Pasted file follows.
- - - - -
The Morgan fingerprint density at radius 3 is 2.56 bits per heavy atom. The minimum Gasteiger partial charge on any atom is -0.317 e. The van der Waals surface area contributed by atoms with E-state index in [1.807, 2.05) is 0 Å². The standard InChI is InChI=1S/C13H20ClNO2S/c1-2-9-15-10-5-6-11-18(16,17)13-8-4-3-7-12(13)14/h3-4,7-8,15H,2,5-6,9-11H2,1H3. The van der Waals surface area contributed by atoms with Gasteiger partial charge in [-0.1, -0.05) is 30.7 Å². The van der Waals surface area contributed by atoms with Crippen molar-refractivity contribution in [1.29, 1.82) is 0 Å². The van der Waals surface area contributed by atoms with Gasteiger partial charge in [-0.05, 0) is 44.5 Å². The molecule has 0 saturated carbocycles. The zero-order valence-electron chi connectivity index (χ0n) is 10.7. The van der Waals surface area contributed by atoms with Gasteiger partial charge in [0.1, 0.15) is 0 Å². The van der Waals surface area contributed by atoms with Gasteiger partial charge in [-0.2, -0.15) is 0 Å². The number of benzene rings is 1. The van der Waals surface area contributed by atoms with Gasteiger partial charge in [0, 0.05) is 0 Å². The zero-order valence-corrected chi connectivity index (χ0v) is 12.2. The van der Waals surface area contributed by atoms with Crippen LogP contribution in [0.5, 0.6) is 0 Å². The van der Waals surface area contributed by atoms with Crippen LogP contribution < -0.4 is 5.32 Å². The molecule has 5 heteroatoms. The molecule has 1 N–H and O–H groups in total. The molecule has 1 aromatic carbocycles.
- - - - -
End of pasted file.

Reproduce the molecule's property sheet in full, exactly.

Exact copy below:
The Morgan fingerprint density at radius 3 is 2.56 bits per heavy atom. The minimum Gasteiger partial charge on any atom is -0.317 e. The van der Waals surface area contributed by atoms with E-state index in [1.807, 2.05) is 0 Å². The standard InChI is InChI=1S/C13H20ClNO2S/c1-2-9-15-10-5-6-11-18(16,17)13-8-4-3-7-12(13)14/h3-4,7-8,15H,2,5-6,9-11H2,1H3. The van der Waals surface area contributed by atoms with Gasteiger partial charge in [-0.1, -0.05) is 30.7 Å². The van der Waals surface area contributed by atoms with Crippen molar-refractivity contribution in [1.29, 1.82) is 0 Å². The van der Waals surface area contributed by atoms with Gasteiger partial charge in [-0.05, 0) is 44.5 Å². The molecule has 0 saturated carbocycles. The zero-order valence-electron chi connectivity index (χ0n) is 10.7. The van der Waals surface area contributed by atoms with Gasteiger partial charge in [0.1, 0.15) is 0 Å². The van der Waals surface area contributed by atoms with Gasteiger partial charge in [-0.2, -0.15) is 0 Å². The number of benzene rings is 1. The van der Waals surface area contributed by atoms with Gasteiger partial charge in [0, 0.05) is 0 Å². The zero-order valence-corrected chi connectivity index (χ0v) is 12.2. The van der Waals surface area contributed by atoms with Crippen LogP contribution in [0.5, 0.6) is 0 Å². The van der Waals surface area contributed by atoms with Crippen LogP contribution < -0.4 is 5.32 Å². The molecule has 5 heteroatoms. The molecule has 1 N–H and O–H groups in total. The molecule has 1 aromatic carbocycles.